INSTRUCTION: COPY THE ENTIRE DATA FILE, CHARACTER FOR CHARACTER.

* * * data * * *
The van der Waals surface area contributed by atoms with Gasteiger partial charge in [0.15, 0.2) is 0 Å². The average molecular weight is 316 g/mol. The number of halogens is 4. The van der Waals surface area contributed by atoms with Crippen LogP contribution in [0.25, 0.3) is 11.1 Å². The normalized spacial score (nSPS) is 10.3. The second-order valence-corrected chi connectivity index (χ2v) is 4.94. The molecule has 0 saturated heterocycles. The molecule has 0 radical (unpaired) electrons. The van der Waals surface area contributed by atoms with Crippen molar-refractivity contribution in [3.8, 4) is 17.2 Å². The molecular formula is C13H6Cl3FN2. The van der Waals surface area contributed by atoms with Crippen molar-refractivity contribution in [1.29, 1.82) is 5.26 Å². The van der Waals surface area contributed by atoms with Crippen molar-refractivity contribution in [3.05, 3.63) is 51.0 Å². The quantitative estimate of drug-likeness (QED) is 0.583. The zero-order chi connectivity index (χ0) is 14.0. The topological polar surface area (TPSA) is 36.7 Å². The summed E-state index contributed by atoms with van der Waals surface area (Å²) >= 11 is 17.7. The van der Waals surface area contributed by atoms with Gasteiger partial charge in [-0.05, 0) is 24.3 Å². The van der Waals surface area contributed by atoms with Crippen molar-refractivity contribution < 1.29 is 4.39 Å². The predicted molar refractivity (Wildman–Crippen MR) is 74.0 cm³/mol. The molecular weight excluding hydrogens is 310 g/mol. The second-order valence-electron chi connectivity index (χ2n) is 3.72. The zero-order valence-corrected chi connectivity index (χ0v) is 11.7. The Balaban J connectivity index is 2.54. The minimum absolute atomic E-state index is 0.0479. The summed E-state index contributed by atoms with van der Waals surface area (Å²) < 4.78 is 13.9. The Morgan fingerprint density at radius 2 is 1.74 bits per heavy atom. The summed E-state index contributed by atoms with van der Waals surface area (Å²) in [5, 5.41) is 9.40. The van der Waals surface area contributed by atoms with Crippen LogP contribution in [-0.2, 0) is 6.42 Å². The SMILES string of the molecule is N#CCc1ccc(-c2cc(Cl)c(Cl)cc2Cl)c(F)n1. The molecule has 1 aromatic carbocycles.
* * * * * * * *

The van der Waals surface area contributed by atoms with Gasteiger partial charge in [0.15, 0.2) is 0 Å². The average molecular weight is 316 g/mol. The number of halogens is 4. The van der Waals surface area contributed by atoms with Crippen LogP contribution in [0.25, 0.3) is 11.1 Å². The normalized spacial score (nSPS) is 10.3. The second-order valence-corrected chi connectivity index (χ2v) is 4.94. The molecule has 0 saturated heterocycles. The molecule has 0 radical (unpaired) electrons. The van der Waals surface area contributed by atoms with Crippen molar-refractivity contribution in [3.8, 4) is 17.2 Å². The molecular formula is C13H6Cl3FN2. The van der Waals surface area contributed by atoms with Crippen molar-refractivity contribution in [1.29, 1.82) is 5.26 Å². The van der Waals surface area contributed by atoms with Crippen molar-refractivity contribution in [3.05, 3.63) is 51.0 Å². The quantitative estimate of drug-likeness (QED) is 0.583. The zero-order chi connectivity index (χ0) is 14.0. The topological polar surface area (TPSA) is 36.7 Å². The summed E-state index contributed by atoms with van der Waals surface area (Å²) >= 11 is 17.7. The van der Waals surface area contributed by atoms with Gasteiger partial charge in [-0.05, 0) is 24.3 Å². The van der Waals surface area contributed by atoms with Crippen molar-refractivity contribution < 1.29 is 4.39 Å². The predicted molar refractivity (Wildman–Crippen MR) is 74.0 cm³/mol. The molecular weight excluding hydrogens is 310 g/mol. The second-order valence-electron chi connectivity index (χ2n) is 3.72. The zero-order valence-corrected chi connectivity index (χ0v) is 11.7. The Balaban J connectivity index is 2.54. The minimum absolute atomic E-state index is 0.0479. The summed E-state index contributed by atoms with van der Waals surface area (Å²) < 4.78 is 13.9. The Morgan fingerprint density at radius 2 is 1.74 bits per heavy atom. The summed E-state index contributed by atoms with van der Waals surface area (Å²) in [5, 5.41) is 9.40. The van der Waals surface area contributed by atoms with Crippen LogP contribution in [-0.2, 0) is 6.42 Å². The SMILES string of the molecule is N#CCc1ccc(-c2cc(Cl)c(Cl)cc2Cl)c(F)n1. The molecule has 1 aromatic carbocycles.